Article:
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Safety of Women Journalists

Dernière modification: August 12, 2020

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Women of all backgrounds and in all countries are at risk of and experience various forms of abuse. Worldwide, one in three women has experienced some form of physical and or sexual violence in her lifetime [and this does not include sexual harassment] (WHO, LSHTM and MRC, 2013).  Women who face multiple forms of discrimination based on their race, ethnicity, disability, civil status (e.g. migrant), sexual orientation and other characteristics may be at higher risk or experience abuse differently.  This is also the case for women in professions that challenge social norms, the status quo and power dynamics within society, such as women politicians, human rights defenders and women journalists.  Of particular concern, is the alarming levels of online violence that women journalists face on a regular basis, including: trolling, doxing, non-consensual sharing of images, cyber-stalking and threats against them and their families. The violence that they face is a gross violation of their human rights, curtails freedom of speech and expression (principles of democracy and pluralism) and gravely affects their professional engagements and ability to work.

Women journalists are affected by gender-specific safety risks such as sexual harassment, sexual violence and threats of violence (IFJ, 2017; IWMF, 2018). Recent studies have shown that women journalists are particularly affected by online harassment (Reporters Without Borders, 2018; OSCE, 2016). An analysis of the 70 million comments recorded by the Guardian between 1999 and 2016 showed that among the 10 staff journalists who received the highest level of abuse, eight were women, while the two others were black men (The Guardian, 2016).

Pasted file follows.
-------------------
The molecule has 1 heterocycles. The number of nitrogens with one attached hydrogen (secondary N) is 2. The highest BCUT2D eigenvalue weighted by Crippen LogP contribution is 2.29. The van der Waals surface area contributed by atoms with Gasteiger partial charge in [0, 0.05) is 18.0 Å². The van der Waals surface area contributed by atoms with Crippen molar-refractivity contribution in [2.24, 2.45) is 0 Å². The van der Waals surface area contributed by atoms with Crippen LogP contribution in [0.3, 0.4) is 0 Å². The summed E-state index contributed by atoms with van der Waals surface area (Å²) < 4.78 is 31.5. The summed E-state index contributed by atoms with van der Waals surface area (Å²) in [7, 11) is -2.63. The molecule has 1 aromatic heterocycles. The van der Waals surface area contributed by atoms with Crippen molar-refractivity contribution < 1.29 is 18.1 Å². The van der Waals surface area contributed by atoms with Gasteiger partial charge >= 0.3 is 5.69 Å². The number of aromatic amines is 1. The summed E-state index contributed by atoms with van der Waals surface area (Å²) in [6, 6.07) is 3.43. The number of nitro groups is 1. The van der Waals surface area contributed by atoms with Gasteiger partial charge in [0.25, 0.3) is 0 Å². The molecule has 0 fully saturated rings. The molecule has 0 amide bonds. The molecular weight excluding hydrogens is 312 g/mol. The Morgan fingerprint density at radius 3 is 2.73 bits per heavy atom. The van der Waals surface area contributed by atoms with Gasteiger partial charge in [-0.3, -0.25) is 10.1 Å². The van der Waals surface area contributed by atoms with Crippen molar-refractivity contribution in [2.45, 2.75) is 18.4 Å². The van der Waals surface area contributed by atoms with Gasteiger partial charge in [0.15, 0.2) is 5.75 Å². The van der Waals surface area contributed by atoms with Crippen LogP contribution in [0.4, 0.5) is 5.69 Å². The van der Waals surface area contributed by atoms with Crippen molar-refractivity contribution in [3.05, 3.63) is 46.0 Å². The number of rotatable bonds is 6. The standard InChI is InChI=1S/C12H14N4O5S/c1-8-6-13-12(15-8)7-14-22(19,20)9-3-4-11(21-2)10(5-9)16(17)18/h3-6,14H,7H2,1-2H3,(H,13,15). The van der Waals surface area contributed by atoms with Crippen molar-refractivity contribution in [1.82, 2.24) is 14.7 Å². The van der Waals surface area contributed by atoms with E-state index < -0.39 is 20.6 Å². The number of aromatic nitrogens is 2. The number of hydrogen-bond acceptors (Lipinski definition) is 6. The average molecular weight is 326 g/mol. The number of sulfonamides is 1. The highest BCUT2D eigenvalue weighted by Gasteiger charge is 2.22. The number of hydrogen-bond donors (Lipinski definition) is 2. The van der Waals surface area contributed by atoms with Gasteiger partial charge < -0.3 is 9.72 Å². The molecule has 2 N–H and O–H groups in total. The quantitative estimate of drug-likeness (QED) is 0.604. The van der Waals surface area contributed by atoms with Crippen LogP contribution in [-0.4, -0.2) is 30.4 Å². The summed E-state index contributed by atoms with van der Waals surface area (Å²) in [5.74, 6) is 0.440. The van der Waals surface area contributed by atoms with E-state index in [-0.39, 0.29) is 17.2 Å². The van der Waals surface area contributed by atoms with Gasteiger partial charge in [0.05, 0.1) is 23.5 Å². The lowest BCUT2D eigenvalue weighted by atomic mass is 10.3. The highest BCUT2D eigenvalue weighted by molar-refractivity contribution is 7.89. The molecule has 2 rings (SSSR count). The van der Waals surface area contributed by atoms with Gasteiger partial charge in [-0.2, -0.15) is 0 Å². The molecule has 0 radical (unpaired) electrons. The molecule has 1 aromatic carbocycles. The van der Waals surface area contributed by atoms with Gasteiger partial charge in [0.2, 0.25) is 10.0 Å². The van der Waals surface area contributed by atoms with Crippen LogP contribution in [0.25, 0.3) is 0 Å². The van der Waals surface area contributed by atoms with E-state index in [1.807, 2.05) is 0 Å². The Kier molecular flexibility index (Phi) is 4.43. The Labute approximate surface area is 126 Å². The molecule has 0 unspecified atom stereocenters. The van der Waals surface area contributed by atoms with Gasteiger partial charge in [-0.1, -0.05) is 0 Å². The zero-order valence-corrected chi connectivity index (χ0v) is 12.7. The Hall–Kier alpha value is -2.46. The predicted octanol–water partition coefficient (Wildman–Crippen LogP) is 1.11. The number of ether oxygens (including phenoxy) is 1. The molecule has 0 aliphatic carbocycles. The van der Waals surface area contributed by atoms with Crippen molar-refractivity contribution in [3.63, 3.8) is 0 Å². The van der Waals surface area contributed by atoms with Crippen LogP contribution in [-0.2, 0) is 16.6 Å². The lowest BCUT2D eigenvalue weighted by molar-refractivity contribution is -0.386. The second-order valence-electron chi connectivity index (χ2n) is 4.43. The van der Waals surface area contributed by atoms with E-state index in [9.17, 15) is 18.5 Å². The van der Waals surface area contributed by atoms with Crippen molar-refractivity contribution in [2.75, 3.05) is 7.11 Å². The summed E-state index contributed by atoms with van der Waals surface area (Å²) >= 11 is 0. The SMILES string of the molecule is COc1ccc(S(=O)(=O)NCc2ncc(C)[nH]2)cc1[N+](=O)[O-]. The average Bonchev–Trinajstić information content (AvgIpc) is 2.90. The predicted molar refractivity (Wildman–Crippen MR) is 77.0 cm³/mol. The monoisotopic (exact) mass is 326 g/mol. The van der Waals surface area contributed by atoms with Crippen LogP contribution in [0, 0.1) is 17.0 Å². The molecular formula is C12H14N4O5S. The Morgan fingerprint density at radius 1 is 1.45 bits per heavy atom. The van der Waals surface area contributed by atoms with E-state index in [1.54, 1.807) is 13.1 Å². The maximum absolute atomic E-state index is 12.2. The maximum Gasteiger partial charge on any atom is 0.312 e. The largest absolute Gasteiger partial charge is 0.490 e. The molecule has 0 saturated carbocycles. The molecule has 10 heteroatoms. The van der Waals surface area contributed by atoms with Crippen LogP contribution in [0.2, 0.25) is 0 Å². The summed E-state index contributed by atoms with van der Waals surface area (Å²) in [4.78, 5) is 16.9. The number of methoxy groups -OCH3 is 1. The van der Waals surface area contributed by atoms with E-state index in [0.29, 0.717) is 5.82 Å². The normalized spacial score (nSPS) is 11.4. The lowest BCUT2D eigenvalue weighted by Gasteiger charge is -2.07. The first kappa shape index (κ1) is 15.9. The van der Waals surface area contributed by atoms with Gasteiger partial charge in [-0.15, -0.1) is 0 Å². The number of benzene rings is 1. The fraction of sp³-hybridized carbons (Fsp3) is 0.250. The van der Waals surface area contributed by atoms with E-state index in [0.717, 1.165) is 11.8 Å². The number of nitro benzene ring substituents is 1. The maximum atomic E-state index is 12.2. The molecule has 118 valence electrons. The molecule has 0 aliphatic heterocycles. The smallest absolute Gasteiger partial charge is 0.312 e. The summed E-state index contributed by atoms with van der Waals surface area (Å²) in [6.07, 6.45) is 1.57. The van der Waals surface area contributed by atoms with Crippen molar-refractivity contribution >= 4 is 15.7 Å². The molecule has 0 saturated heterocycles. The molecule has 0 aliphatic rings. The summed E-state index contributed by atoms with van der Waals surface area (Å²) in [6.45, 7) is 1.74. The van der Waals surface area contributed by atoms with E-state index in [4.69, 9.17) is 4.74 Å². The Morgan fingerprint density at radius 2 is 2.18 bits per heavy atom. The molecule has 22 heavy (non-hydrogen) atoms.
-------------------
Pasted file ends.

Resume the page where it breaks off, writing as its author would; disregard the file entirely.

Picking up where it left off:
International Press Institute (IPI) OnTheLine Project

IPI is a global network of editors, journalists and media executives dedicated to quality, independent journalism by promoting the conditions that enable journalist to fulfil its public function operating freely and without fear of retaliation. 

OnTheLine is IPI’s digital media initiative seeking to expose and counter a range of threats against press freedom and free expression in the digital sphere, for example through Twitter, Facebook, email and other platforms. The initiative tracks:

  • Threats of violence, including threats of death or other harm
  • Abusive behaviour, including sexual or other harassment, cyber-stalking, smear campaigns, the posting of defamatory or false materials, or other similar conduct
  • Technical interference, including the use of malware or other means to attack content you posted or the ability to access it, or hacking of your accounts or personal information
  • Improper legal threats, including threats of criminal or civil actions, or improper takedown requests

The initiative maintains a database of online threats and has produced a number of publications on the topic covering global, as well as, country-level contexts.

For more information and to access the resources, see:


Harassment against women journalists often takes the form of personal attacks, which tend not to focus on the content of the journalist’s reporting, but rather on the woman’s character or body parts, and in more extreme cases include threats of sexual violence (OSCE, 2016). In a report published in 2018 by Trollbusters and the International Women’s Media Foundation, a survey conducted among 597 women journalists and media workers revealed that nearly two out of three respondents stated that they had been threatened or harassed online at least once. Among them, around 40 percent said they avoided reporting certain stories because of online harassment. Fifty-eight percent of the women journalists surveyed stated that they already been threatened or harassed in person, while 26% indicated that they had been physically attacked (IWMF, 2018).


Safety of Women Journalists in the Organization for Security and Co-Operation in Europe (OSCE)

The Representative on Freedom of the Media is an OSCE Institution based in Vienna, Austria. The Representative maintains an early warning function and provides rapid response to serious non-compliance with regard to free media and freedom of expression. The OSCE participating States regard freedom of expression a fundamental and internationally recognized human right and a basic component of a democratic society (an open society with accountable governments). The Representative is mandated to observe media developments in the participating States and to advocate and promote full compliance with the Organization’s principles and commitments in respect of freedom of expression and free media.